B. 1987, Bognor Regis, England. Lives and works in Los Angeles and London.

Patrick Staff, still from The Prince of Homburg, 2019. Courtesy of the artist and Commonwealth and Council, Los Angeles.

Patrick Staff, still from The Prince of Homburg, 2019. Courtesy of the artist and Commonwealth and Council, Los Angeles.

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Patrick Staff’s haunting, uncanny films offer striking, fresh perspectives on gender and the body. Their recent work The Prince of Homburg (2019)—which was shown at the Irish Museum of Modern Art, Dundee Contemporary Arts, and Humber Street Gallery over the past two years—takes Heinrich von Kleist’s titular 19th-century play as its starting point, with one speaker musing over whether a corpse still has a gender.
Staff’s 2017 film Weed Killer merges high-definition thermal imaging shots with spoken meditations on chemotherapy, and the fine line between harming and healing the body. In The Foundation (2015), the artist visits the Tom of Finland Foundation and investigates the celebratory queer community surrounding the cult figure.
Patrick Staff
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Patrick Staff
Weed Killer, which was commissioned by the Museum of Contemporary Art, Los Angeles, has also been acquired by New York’s Museum of Modern Art and London’s Tate—significant institutional votes of confidence for the young artist.
In 2019, the Serpentine Galleries mounted “Patrick Staff: On Venus,” a major exhibition in which Staff debuted the titular On Venus (2019), a site-specific installation incorporating video, print, and architectural intervention. In the piece, they turn their lens on animal bodies, juxtaposing shots of cattle, birds, and meatpacking plants in a surreal, psychedelic montage. Staff, who shows with Los Angeles gallery Commonwealth and Council, is slated to have a forthcoming solo show at Luma Arles in France.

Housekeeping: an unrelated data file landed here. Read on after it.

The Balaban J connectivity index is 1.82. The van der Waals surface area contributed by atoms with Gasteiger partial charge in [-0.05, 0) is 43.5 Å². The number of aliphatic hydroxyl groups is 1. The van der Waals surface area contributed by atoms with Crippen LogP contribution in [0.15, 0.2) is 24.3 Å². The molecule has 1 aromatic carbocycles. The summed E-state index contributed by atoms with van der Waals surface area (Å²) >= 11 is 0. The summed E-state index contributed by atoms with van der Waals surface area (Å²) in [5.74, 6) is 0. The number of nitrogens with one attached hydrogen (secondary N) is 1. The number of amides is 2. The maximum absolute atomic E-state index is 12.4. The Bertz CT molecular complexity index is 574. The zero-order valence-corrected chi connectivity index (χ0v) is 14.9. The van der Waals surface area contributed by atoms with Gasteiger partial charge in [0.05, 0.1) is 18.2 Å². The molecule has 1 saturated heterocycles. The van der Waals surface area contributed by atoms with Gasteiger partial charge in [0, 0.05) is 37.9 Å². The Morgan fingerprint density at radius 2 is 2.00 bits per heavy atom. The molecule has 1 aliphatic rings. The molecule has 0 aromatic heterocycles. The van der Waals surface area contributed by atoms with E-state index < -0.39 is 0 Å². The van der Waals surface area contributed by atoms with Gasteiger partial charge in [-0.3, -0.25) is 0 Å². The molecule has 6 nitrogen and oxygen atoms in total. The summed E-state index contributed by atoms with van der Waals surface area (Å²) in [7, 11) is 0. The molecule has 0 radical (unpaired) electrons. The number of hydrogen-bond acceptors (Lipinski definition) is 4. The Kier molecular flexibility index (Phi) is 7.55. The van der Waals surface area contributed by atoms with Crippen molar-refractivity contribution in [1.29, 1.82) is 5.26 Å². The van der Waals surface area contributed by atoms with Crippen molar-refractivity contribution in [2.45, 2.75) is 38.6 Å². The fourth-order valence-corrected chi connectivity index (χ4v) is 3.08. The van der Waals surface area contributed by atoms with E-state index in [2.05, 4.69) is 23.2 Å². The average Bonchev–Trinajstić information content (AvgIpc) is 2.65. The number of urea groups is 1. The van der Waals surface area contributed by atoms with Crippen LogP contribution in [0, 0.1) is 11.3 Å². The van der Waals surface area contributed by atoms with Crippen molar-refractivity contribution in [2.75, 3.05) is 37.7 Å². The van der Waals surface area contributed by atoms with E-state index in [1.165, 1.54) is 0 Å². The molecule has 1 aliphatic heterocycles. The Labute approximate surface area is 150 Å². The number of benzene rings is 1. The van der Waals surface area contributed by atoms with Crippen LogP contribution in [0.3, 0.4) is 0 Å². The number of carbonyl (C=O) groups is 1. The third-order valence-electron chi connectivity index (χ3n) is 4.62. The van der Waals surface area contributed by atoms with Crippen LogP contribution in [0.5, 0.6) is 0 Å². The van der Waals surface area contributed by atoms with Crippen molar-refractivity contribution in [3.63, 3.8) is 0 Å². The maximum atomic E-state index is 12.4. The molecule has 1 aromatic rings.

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The Artsy Vanguard 2020

The Artsy Vanguard 2020 is our annual list of the most promising artists shaping the future of contemporary art. This year, artists are organized into two categories: Newly Emerging, which presents artists who’ve gained momentum in the past year, showing at leading institutions and galleries; and Getting Their Due, which identifies artists who have persevered for decades, yet only recently received the spotlight they deserve. Now in its third edition, the feature was developed by the Artsy staff, in collaboration with our network of international curators and art professionals. Explore more of The Artsy Vanguard 2020.
Alina Cohen
Header and thumbnail image, from left to right: Installation view of “Weed Killer,” 2017 at the Museum of Contemporary Art, Los Angeles. Photo by Zak Kelley; Installation view of “On Venus,” 2019 at Serpentine Galleries, London, UK. Photo by Hugo Glendinning; Installation views of “On Venus,” 2019 at Serpentine Galleries, London, UK. Photo by Hugo Glendinning. All images courtesy of the artist and Commonwealth and Council, Los Angeles.